Housekeepers and nannies in Philadelphia may soon win basic legal rights

Nannies don’t have basic legal rights under most US labor laws.

They would get paid time off and sexual harassment protections, to name a few.

Thousands of housekeepers and nannies may soon get basic labor protections that most US workers take for granted.

On Thursday, Philadelphia’s City Council introduced a bill that would give domestic workers the right to earn the city’s minimum wage, overtime pay, paid rest breaks, and paid time off. It would also give them legal protection against sexual harassment, wage theft, and retaliation for the first time.

If the bill passes, which is likely under the city’s progressive leadership, Philadelphia would become the largest US city to extend legal rights to domestic workers.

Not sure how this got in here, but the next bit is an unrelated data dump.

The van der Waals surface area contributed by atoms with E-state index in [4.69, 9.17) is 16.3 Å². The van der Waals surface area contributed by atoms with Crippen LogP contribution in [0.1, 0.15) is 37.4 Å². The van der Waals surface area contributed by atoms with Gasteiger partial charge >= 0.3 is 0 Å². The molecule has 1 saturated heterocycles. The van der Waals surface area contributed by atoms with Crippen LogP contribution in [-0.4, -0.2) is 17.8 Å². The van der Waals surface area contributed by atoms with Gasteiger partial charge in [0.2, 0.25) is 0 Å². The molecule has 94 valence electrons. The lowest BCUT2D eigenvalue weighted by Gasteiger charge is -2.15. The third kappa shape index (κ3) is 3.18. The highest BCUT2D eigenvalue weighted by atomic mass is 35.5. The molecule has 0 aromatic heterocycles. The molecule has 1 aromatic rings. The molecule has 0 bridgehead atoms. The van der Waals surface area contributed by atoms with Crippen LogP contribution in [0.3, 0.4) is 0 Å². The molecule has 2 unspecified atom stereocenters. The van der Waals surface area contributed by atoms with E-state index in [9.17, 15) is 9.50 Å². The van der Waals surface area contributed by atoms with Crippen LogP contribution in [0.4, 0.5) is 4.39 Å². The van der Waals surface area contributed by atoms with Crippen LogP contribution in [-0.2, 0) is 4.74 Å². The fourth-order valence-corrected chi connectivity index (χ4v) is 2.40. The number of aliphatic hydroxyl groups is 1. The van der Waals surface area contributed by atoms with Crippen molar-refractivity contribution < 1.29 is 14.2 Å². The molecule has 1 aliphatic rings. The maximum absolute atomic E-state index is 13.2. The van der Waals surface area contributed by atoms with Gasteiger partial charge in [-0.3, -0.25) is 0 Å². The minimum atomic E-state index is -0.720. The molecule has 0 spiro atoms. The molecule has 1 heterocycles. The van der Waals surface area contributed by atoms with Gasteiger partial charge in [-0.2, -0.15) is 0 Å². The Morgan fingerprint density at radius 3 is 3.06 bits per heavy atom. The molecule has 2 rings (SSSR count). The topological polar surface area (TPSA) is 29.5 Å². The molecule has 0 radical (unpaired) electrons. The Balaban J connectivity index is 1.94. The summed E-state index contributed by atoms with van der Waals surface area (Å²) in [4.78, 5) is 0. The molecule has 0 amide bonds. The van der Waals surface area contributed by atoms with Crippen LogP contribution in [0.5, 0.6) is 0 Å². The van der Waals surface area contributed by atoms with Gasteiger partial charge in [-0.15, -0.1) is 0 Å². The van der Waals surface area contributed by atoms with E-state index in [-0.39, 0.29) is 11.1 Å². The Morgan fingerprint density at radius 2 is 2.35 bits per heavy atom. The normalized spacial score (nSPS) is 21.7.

The bill is just the latest effort in a nationwide push to lift up some of America’s most vulnerable and exploited workers. Nannies and housekeepers, who are overwhelmingly women of color and immigrants, have long been excluded from most state and federal labor laws because of institutional racism. But in recent years, domestic workers have started to demand equal rights, and it’s paying off.

New York became the first state to extend labor protections to domestic workers in 2010. Since then, Massachusetts, California, Connecticut, Illinois, Nevada, Oregon, and Hawaii have too. In April, New Mexico became the latest state to do so.

Philadelphia’s 16,000 nannies, caretakers, and house cleaners could be next.

Philadelphia’s proposed bill of rights for domestic workers, explained

One of the biggest problems nannies and caretakers deal with is the informal setup of their work. They usually find clients through word of mouth and make verbal agreements related to work hours and pay rates. Without the details in writing, household employers can simply change the terms whenever they want and fire workers on a whim.

The Philadelphia bill would require a legally binding, written contract between employers and workers.